Various techniques have been used for reproducible and successful guiding of the endotracheal tube into the trachea, including use of a stiffer retrograde guide, and by reduction of the discrepancy in diameters b enlarg- 30 ing the external diameter of the retrograde guide using an anterograde guide over it in a one-stop Seldinger type technique. Frozen suction catheter warmed-up plastic sheath stylet, cut gum elastic Eschmann stylet (FIG. 6), and fibreoptic bronchoscopes have been used. 35 The type of anterograde guide used currently depends very much on the convenience and availability of the devices, and preference of individual anesthesiologist.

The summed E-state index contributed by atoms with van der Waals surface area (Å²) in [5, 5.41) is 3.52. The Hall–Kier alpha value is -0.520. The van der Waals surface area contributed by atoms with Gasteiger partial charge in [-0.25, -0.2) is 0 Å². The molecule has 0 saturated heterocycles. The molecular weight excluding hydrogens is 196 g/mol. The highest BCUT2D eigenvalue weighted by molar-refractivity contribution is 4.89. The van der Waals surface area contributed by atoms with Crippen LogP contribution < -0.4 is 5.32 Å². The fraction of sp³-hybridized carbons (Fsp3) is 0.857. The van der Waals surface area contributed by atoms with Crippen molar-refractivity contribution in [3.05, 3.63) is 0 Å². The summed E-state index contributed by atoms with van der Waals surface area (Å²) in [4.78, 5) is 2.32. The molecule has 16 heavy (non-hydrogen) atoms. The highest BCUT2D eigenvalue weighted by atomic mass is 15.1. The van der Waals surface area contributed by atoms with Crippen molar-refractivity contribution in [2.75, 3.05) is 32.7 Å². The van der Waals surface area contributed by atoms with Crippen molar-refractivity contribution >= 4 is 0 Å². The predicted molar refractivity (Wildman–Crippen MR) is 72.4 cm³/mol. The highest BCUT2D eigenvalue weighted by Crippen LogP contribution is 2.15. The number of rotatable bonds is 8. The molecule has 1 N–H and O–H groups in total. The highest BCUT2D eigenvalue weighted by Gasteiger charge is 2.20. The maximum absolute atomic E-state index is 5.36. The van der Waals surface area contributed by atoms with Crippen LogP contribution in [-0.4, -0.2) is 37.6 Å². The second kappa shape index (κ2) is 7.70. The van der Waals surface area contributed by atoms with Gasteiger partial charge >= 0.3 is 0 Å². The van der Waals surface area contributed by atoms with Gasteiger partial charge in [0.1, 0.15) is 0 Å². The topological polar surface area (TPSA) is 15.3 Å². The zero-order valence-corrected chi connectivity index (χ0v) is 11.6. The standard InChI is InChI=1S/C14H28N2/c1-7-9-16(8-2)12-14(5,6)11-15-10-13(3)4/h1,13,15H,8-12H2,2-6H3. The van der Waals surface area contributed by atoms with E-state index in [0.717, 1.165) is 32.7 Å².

All of the foregoing anterograde guides have to stop at the point of puncture at the cricothyroid membrane. 40 When the retrograde guide is completely withdrawn for further insertion of the endotracheal tube, the tube may dislodge from the laryngeal inlet, resulting in esophageal intubation. One of the modifications to prevent the dislodgement of endotracheal tube is to pass 45 the guide through the "Murphy eye" of the tracheal tube (FIG. 7) to allow for an additional 1 cm of the endotracheal tube within the trachea prior to removal of the guide. In another approach, a gum elastic bougie (FIG. 8) was inserted through the tracheal tube and 50 used as an anchor for further insertion of the tracheal tube. The disadvantage of this method is the inability to fit the gum elastic bougie through the tracheal tube and the anterograde catheter.